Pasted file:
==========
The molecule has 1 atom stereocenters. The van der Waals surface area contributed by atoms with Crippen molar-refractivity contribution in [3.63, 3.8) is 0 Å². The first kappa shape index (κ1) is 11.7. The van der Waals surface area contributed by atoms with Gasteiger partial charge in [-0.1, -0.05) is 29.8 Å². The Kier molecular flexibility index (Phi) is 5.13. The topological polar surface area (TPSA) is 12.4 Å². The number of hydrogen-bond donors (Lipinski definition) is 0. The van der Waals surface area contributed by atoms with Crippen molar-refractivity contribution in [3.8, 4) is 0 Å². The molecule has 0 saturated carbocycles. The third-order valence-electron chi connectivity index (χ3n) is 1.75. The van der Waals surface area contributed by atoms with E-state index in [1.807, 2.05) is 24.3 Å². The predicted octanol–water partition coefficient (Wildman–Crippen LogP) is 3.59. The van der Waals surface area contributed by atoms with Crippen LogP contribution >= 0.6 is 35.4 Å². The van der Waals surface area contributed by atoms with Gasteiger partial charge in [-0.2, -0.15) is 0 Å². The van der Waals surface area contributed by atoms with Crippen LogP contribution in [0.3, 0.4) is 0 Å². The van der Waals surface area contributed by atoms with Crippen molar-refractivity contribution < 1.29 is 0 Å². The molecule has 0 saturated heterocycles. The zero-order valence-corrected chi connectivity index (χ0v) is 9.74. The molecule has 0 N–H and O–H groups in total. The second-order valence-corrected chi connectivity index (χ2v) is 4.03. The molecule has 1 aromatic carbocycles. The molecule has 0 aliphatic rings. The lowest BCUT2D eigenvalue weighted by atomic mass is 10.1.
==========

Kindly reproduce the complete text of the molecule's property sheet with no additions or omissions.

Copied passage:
The molecule has 1 atom stereocenters. The van der Waals surface area contributed by atoms with Crippen molar-refractivity contribution in [3.63, 3.8) is 0 Å². The first kappa shape index (κ1) is 11.7. The van der Waals surface area contributed by atoms with Gasteiger partial charge in [-0.1, -0.05) is 29.8 Å². The Kier molecular flexibility index (Phi) is 5.13. The topological polar surface area (TPSA) is 12.4 Å². The number of hydrogen-bond donors (Lipinski definition) is 0. The van der Waals surface area contributed by atoms with Crippen molar-refractivity contribution in [3.8, 4) is 0 Å². The molecule has 0 saturated carbocycles. The third-order valence-electron chi connectivity index (χ3n) is 1.75. The van der Waals surface area contributed by atoms with E-state index in [1.807, 2.05) is 24.3 Å². The predicted octanol–water partition coefficient (Wildman–Crippen LogP) is 3.59. The van der Waals surface area contributed by atoms with Crippen LogP contribution >= 0.6 is 35.4 Å². The van der Waals surface area contributed by atoms with Gasteiger partial charge in [-0.2, -0.15) is 0 Å². The van der Waals surface area contributed by atoms with Crippen LogP contribution in [0.3, 0.4) is 0 Å². The van der Waals surface area contributed by atoms with Crippen molar-refractivity contribution < 1.29 is 0 Å². The molecule has 0 saturated heterocycles. The zero-order valence-corrected chi connectivity index (χ0v) is 9.74. The molecule has 0 N–H and O–H groups in total. The second-order valence-corrected chi connectivity index (χ2v) is 4.03. The molecule has 1 aromatic carbocycles. The molecule has 0 aliphatic rings. The lowest BCUT2D eigenvalue weighted by atomic mass is 10.1.